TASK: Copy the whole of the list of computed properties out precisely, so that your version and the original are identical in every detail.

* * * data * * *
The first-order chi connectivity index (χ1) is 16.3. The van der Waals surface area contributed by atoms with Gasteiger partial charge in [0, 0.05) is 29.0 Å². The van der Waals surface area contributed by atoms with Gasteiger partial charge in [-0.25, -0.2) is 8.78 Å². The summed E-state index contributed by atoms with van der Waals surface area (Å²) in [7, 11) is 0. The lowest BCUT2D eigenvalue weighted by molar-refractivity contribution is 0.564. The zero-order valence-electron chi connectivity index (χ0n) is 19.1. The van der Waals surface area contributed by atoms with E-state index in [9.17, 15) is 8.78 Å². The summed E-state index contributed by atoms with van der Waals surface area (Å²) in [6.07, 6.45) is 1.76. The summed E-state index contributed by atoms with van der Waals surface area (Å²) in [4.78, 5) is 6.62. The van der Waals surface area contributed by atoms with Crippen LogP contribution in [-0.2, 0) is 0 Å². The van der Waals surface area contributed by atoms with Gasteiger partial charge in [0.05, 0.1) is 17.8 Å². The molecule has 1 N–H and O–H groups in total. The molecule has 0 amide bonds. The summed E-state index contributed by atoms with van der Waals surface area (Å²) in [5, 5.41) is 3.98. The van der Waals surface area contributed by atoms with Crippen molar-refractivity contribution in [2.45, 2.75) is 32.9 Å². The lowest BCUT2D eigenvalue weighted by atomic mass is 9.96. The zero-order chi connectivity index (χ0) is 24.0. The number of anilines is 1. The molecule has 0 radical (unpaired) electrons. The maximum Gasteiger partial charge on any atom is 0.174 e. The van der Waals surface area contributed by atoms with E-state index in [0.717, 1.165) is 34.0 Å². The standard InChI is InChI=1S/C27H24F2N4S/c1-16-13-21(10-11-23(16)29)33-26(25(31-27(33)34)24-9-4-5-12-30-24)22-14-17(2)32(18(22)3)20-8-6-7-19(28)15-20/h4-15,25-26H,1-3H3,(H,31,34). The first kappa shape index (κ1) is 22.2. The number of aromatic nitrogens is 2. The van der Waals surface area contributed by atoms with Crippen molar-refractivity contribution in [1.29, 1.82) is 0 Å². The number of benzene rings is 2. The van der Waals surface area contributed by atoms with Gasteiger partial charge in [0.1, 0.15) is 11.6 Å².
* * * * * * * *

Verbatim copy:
The first-order chi connectivity index (χ1) is 16.3. The van der Waals surface area contributed by atoms with Gasteiger partial charge in [0, 0.05) is 29.0 Å². The van der Waals surface area contributed by atoms with Gasteiger partial charge in [-0.25, -0.2) is 8.78 Å². The summed E-state index contributed by atoms with van der Waals surface area (Å²) in [7, 11) is 0. The lowest BCUT2D eigenvalue weighted by molar-refractivity contribution is 0.564. The zero-order valence-electron chi connectivity index (χ0n) is 19.1. The van der Waals surface area contributed by atoms with E-state index in [9.17, 15) is 8.78 Å². The summed E-state index contributed by atoms with van der Waals surface area (Å²) in [6.07, 6.45) is 1.76. The summed E-state index contributed by atoms with van der Waals surface area (Å²) in [4.78, 5) is 6.62. The van der Waals surface area contributed by atoms with Crippen LogP contribution in [-0.2, 0) is 0 Å². The van der Waals surface area contributed by atoms with Gasteiger partial charge in [0.05, 0.1) is 17.8 Å². The molecule has 1 N–H and O–H groups in total. The molecule has 0 amide bonds. The summed E-state index contributed by atoms with van der Waals surface area (Å²) in [5, 5.41) is 3.98. The van der Waals surface area contributed by atoms with Crippen molar-refractivity contribution in [2.45, 2.75) is 32.9 Å². The lowest BCUT2D eigenvalue weighted by atomic mass is 9.96. The zero-order chi connectivity index (χ0) is 24.0. The number of anilines is 1. The molecule has 0 radical (unpaired) electrons. The maximum Gasteiger partial charge on any atom is 0.174 e. The van der Waals surface area contributed by atoms with E-state index in [0.717, 1.165) is 34.0 Å². The standard InChI is InChI=1S/C27H24F2N4S/c1-16-13-21(10-11-23(16)29)33-26(25(31-27(33)34)24-9-4-5-12-30-24)22-14-17(2)32(18(22)3)20-8-6-7-19(28)15-20/h4-15,25-26H,1-3H3,(H,31,34). The first kappa shape index (κ1) is 22.2. The number of aromatic nitrogens is 2. The van der Waals surface area contributed by atoms with Crippen molar-refractivity contribution in [1.29, 1.82) is 0 Å². The number of benzene rings is 2. The van der Waals surface area contributed by atoms with Gasteiger partial charge in [0.1, 0.15) is 11.6 Å².